Mexico's Exports Up 2.3 Percent Driven by US Trade
Mexico's exports grew 2.3 percent in December 2019 compared to December of the year previous, INEGI has reported.
The US$5.82 billion trade surplus recorded in 2019 was a dramatic improvement on the US$13.61 billion deficit seen in 2018 and was driven by the increase in exports of manufactured goods (up 3.4 percent) and non-oil exports (up 4.7 percent) to the US.
A higher surplus balance for non-oil products was recorded last month, rising from US$9.543 billion in 2018 to US$27.042 billion in 2019, while the petroleum products deficit was reduced from -US$23.160 billion in 2018 to -US$21.222 billion in 2019. Imports of petroleum products dropped 1.9 percent in the same period.
The highest increase in exports were in food, beverages and tobacco products which offered a rise of 9.6 percent. Mining products (6.3 percent), machinery and special equipment (5.9 percent), and automotive products (2.7 percent) followed.
INEGI’s December report was released just hours before the USMCA was finally signed by US President Donald Trump. This milestone is expected to have major implications in the automotive sector.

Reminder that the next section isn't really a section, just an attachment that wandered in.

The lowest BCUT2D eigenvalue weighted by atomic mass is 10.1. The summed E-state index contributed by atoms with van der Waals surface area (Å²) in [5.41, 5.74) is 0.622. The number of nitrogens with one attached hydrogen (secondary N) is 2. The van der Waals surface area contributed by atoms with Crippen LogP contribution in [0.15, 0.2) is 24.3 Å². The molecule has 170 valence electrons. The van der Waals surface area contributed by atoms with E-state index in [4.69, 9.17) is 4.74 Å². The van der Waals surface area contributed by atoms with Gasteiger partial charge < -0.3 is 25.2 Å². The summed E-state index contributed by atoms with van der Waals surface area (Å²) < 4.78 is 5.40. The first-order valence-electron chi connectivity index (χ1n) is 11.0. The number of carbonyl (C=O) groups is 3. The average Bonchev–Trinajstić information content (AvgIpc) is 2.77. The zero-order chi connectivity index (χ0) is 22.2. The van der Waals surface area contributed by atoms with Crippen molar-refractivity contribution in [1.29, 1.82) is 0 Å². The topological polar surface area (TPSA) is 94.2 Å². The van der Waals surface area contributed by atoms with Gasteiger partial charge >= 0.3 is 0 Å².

Among the changes brought in by the USMCA is the goal to incentivize car production in North America, opening a window of opportunity for more regional content but also likely impacting the exports of manufactured goods to the US.
While USMCA predecessor NAFTA required automakers to produce 62.5 percent of a vehicle’s content in North America, the new agreement will gradually grow that figure to reach 75 percent. This, according to US analysts, is designed to act as a protection against European and Asian cars that now have zero tariffs for being assembled in Mexico. The pact also requires 70 percent of a vehicle’s steel and aluminum to be produced in North America.
New labor rules are also expected to impact the trade balance among regional partners. Parts for any tariff-free vehicle must come from factories required to pay US$16 an hour on average to workers. This will either force automakers to buy from Canada or US factories who pay the established wage, or somehow increase the wages of Mexican workers.